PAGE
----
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Morbid Mediocrity: Why Resident Evil movies suck

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We have good zombie movies. We have good zombie video games. So why can’t we have a good zombie movie that happens to be based on a video game? It seems such a simple task—so why can’t anyone do it properly?

Recently, I paid a visit to my local movie theatre and took in the latest addition to the Resident Evil film series. I’ll be the first to admit that I’m not an expert on Resident Evil, but from what I’ve heard, they usually fall into the good zombie game category. (As always, feel free to correct me with your comments)

For those who’ve been involved in either the game franchise or the movie series, you likely don’t need a plot summary. If there are any beneath-a-rock dwellers out there like me who have zero familiarity with Resident Evil, here’s the basic plot for the movie series.

Alice fights Umbrella Corp. Umbrella creates T-virus. T-virus causes zombie apocalypse. Alice kills zombies.

There’s more to it than that, but for brevity’s sake, we’ll cut to the chase.

Umbrella Corporation doesn't actually manufacture umbrellas.

 

Like those that came before it, Resident Evil: Retribution has been met with a generally poor critical reaction, and a mixed reception from audiences. Despite being the fifth kick at the can for writer Paul W.S. Anderson (who returns to the director’s chair for the third time in the series), the Resident Evil film saga simply hasn’t lived up to the legacy of the game series.

Like most game-to-film adaptations, the success of Resident Evil has been mediocre at best. But why is this the case?

Before we get too critical, it should be noted that there are some really good elements about it. As an audio-visual experience, it’s hard to think of a film that ties together its visual direction and soundtrack. The fight scenes are so well choreographed and in sync with the background music that it really does make for a gripping experience.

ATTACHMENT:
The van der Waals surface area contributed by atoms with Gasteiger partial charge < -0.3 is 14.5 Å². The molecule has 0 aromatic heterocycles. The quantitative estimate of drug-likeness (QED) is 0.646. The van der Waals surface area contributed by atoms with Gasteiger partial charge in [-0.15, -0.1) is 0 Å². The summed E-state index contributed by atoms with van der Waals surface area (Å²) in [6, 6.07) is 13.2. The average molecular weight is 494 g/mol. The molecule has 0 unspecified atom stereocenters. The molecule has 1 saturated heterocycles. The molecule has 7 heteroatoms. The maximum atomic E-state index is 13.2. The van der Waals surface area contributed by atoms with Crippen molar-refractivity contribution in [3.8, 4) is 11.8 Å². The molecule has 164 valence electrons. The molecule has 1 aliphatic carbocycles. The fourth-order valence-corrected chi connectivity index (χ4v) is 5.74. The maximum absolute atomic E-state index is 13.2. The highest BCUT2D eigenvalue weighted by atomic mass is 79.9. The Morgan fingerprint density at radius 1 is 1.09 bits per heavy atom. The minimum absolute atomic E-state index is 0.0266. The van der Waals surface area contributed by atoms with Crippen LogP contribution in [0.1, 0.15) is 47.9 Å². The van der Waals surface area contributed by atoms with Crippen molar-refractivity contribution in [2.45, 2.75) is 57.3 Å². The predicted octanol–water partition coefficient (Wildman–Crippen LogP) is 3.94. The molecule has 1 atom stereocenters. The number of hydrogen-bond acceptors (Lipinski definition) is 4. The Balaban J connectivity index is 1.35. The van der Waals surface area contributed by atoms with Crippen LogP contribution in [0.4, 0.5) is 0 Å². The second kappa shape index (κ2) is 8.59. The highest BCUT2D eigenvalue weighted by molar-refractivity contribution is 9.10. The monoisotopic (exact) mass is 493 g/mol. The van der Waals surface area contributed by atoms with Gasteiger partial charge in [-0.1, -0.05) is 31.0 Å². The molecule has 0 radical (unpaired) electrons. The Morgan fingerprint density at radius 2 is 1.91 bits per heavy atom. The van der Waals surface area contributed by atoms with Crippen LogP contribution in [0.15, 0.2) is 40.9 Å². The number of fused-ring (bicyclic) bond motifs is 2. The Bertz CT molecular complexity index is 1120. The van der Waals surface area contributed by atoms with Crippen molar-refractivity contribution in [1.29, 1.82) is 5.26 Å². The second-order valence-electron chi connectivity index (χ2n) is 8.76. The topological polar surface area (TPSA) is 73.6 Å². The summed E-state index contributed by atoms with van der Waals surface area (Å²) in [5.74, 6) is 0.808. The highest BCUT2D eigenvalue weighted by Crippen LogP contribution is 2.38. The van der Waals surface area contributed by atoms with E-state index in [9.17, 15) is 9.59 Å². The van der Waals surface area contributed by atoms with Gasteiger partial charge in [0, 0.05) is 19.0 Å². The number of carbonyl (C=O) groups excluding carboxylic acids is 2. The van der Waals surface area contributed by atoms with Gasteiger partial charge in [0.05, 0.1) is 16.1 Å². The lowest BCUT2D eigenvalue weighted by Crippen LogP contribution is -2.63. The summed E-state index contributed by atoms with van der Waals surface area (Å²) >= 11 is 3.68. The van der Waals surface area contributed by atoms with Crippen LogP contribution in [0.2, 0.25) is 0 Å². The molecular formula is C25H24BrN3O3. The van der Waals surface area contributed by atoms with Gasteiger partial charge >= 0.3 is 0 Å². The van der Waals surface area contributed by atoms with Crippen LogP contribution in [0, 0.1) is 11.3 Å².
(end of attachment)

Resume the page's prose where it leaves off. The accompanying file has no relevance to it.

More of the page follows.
Which is essentially like saying “whenever the movie stops trying to say anything, and just sticks with killing zombies, that’s when it’s a good movie.”

From a movie critic’s perspective, there’s a lot not to like about this movie. The script is awful, and the overuse of slow motion and 3D effects make even the action sequences, the best moments of the film, somewhat tiresome by the end.

Thematically, Retribution never strays far from the shallow end, and fails to make a deeper splash even when it attempts to tackle some deeper moral themes.

All in all, Retribution never seems to carry enough mental muster to make itself anything more than a chest-thumping thrill ride. And don’t get me wrong, there’s a place for brainless shoot-em-up films. But what it tries to do is executed poorly, due to some brutal timing and delivery from its actors.

Perhaps part of the problem is the seeming confusion as to how video games function in the messages they attempt to convey.

Fun to play. Less so to watch.

 

There seems to exist this odd tension for all game-to-film adaptations in how to express what the games express. The thing that makes video games successful as a medium is their interactive nature—gamers love to interact with the stories, and feel as though they are helping the story unfold themselves.

In essence, it’s a process of “story-making.” The players shape the reality in which they find themselves. They are not bystanders, but rather actively involved in what shapes the events onscreen.

Films, on the other hand, largely function as “story-telling” mediums. Viewers show up, take in the action, and can even become emotionally involved, but what happens onscreen is entirely out of their control. There is a frustrating feeling of helplessness in watching the main protagonist do something contrary to what someone in the audience might think the best course of action.

Think about it—how frustrating must it be to constantly be comparing the movie-watching experience with having full control in playing a video game? Every misstep and unforced error from a protagonist like Alice (though not a character in the Resident Evil game franchise) is likely to infuriate the legions of seasoned gamers who would have approached with caution, used a different weapon, or not used such awful dialogue in conquering their foes.

Still the most terrifying moment in video games

Perhaps a big part of the problem is that video games are still largely seen as a strictly audio-visual experience, and the aspect of storytelling or storymaking have yet to be effectively implemented. Video game adaptations can capture the action, but by and large fail to go deeper into plot development or characterization.

The Resident Evil film series seems to alienate zombie-movie and zombie-game fans because they don’t tell stories well enough to capture movie fans, and not interactive enough to make killing zombies fun for game fans.

Until game-to-film adaptations find a way to actively engage audiences with good story-telling, to the level of appeasing fans who have invested in the stories of the game franchise, it seems as the Resident Evil, like most other video game movies, is doomed to a fate of morbid mediocrity.

(Originally written by Rob Horsley for Halloween week at Push Select Magazine. Reposted with permission)